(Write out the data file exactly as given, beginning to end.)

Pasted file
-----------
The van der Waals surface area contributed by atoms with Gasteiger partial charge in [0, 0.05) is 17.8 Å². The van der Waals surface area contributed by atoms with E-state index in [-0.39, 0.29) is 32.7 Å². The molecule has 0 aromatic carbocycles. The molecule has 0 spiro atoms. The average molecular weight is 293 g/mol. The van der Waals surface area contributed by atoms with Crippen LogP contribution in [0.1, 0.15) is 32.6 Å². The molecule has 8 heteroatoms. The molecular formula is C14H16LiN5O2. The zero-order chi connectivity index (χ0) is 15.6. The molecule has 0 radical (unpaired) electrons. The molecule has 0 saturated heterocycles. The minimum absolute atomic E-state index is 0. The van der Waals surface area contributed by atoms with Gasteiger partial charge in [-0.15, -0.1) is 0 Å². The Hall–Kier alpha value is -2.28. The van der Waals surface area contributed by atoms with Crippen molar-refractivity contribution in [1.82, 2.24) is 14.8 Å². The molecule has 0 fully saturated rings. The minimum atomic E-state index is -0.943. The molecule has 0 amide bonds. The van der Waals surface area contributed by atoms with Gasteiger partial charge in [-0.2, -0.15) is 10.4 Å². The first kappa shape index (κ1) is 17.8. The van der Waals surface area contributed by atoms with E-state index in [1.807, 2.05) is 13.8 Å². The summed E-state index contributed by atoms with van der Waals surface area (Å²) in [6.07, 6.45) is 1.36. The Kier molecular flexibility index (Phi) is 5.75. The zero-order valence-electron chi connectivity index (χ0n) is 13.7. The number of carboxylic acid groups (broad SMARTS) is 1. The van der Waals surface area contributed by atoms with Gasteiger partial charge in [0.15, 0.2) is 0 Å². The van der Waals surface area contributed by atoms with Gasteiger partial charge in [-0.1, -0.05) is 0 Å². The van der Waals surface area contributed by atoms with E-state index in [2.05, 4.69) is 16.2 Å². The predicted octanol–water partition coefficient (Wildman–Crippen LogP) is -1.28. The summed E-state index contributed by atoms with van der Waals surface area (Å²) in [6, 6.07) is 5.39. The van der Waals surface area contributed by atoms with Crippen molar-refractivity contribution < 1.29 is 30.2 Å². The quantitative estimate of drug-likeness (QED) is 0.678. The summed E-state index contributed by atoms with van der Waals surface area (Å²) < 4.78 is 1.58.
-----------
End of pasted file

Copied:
The van der Waals surface area contributed by atoms with Gasteiger partial charge in [0, 0.05) is 17.8 Å². The van der Waals surface area contributed by atoms with E-state index in [-0.39, 0.29) is 32.7 Å². The molecule has 0 aromatic carbocycles. The molecule has 0 spiro atoms. The average molecular weight is 293 g/mol. The van der Waals surface area contributed by atoms with Crippen LogP contribution in [0.1, 0.15) is 32.6 Å². The molecule has 8 heteroatoms. The molecular formula is C14H16LiN5O2. The zero-order chi connectivity index (χ0) is 15.6. The molecule has 0 radical (unpaired) electrons. The molecule has 0 saturated heterocycles. The minimum absolute atomic E-state index is 0. The van der Waals surface area contributed by atoms with Gasteiger partial charge in [-0.15, -0.1) is 0 Å². The Hall–Kier alpha value is -2.28. The van der Waals surface area contributed by atoms with Crippen molar-refractivity contribution in [1.82, 2.24) is 14.8 Å². The molecule has 0 fully saturated rings. The minimum atomic E-state index is -0.943. The molecule has 0 amide bonds. The van der Waals surface area contributed by atoms with Gasteiger partial charge in [-0.2, -0.15) is 10.4 Å². The first kappa shape index (κ1) is 17.8. The van der Waals surface area contributed by atoms with E-state index in [1.807, 2.05) is 13.8 Å². The summed E-state index contributed by atoms with van der Waals surface area (Å²) in [6.07, 6.45) is 1.36. The Kier molecular flexibility index (Phi) is 5.75. The zero-order valence-electron chi connectivity index (χ0n) is 13.7. The number of carboxylic acid groups (broad SMARTS) is 1. The van der Waals surface area contributed by atoms with Gasteiger partial charge in [0.15, 0.2) is 0 Å². The van der Waals surface area contributed by atoms with Gasteiger partial charge in [-0.1, -0.05) is 0 Å². The van der Waals surface area contributed by atoms with E-state index in [2.05, 4.69) is 16.2 Å². The predicted octanol–water partition coefficient (Wildman–Crippen LogP) is -1.28. The summed E-state index contributed by atoms with van der Waals surface area (Å²) in [6, 6.07) is 5.39. The van der Waals surface area contributed by atoms with Crippen molar-refractivity contribution < 1.29 is 30.2 Å². The quantitative estimate of drug-likeness (QED) is 0.678. The summed E-state index contributed by atoms with van der Waals surface area (Å²) < 4.78 is 1.58.